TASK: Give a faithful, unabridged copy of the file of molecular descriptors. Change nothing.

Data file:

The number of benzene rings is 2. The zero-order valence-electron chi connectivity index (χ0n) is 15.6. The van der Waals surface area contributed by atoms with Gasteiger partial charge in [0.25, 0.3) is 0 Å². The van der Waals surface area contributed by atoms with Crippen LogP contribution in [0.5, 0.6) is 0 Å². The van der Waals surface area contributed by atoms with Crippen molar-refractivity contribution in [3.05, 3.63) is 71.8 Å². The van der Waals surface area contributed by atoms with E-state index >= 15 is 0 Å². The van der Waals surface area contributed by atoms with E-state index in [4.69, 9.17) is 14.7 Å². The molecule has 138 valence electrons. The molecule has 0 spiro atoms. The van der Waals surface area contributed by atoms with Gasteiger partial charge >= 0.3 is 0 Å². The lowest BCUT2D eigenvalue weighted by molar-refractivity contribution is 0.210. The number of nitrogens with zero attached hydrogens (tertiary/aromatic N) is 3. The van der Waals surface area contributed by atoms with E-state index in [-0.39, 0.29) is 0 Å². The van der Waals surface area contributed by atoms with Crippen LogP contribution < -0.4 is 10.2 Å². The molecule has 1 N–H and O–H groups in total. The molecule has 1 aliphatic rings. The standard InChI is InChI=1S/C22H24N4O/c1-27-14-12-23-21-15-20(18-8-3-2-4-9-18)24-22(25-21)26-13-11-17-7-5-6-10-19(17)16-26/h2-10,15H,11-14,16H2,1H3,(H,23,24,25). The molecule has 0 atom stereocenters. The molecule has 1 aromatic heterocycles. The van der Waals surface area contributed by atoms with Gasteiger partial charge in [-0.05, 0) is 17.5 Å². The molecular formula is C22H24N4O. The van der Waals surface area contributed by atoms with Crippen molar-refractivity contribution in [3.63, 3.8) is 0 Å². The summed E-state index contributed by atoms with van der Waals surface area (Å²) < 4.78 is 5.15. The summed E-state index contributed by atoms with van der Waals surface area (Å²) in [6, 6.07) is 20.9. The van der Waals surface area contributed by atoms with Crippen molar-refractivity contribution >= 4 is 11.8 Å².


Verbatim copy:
The number of benzene rings is 2. The zero-order valence-electron chi connectivity index (χ0n) is 15.6. The van der Waals surface area contributed by atoms with Gasteiger partial charge in [0.25, 0.3) is 0 Å². The van der Waals surface area contributed by atoms with Crippen LogP contribution in [0.5, 0.6) is 0 Å². The van der Waals surface area contributed by atoms with Crippen molar-refractivity contribution in [3.05, 3.63) is 71.8 Å². The van der Waals surface area contributed by atoms with E-state index >= 15 is 0 Å². The van der Waals surface area contributed by atoms with E-state index in [4.69, 9.17) is 14.7 Å². The molecule has 138 valence electrons. The molecule has 0 spiro atoms. The van der Waals surface area contributed by atoms with Gasteiger partial charge >= 0.3 is 0 Å². The lowest BCUT2D eigenvalue weighted by molar-refractivity contribution is 0.210. The number of nitrogens with zero attached hydrogens (tertiary/aromatic N) is 3. The van der Waals surface area contributed by atoms with E-state index in [-0.39, 0.29) is 0 Å². The van der Waals surface area contributed by atoms with Crippen LogP contribution < -0.4 is 10.2 Å². The molecule has 1 N–H and O–H groups in total. The molecule has 1 aliphatic rings. The standard InChI is InChI=1S/C22H24N4O/c1-27-14-12-23-21-15-20(18-8-3-2-4-9-18)24-22(25-21)26-13-11-17-7-5-6-10-19(17)16-26/h2-10,15H,11-14,16H2,1H3,(H,23,24,25). The molecule has 0 atom stereocenters. The molecule has 1 aromatic heterocycles. The van der Waals surface area contributed by atoms with Gasteiger partial charge in [-0.05, 0) is 17.5 Å². The molecular formula is C22H24N4O. The van der Waals surface area contributed by atoms with Crippen molar-refractivity contribution in [3.63, 3.8) is 0 Å². The summed E-state index contributed by atoms with van der Waals surface area (Å²) < 4.78 is 5.15. The summed E-state index contributed by atoms with van der Waals surface area (Å²) in [6, 6.07) is 20.9. The van der Waals surface area contributed by atoms with Crippen molar-refractivity contribution >= 4 is 11.8 Å².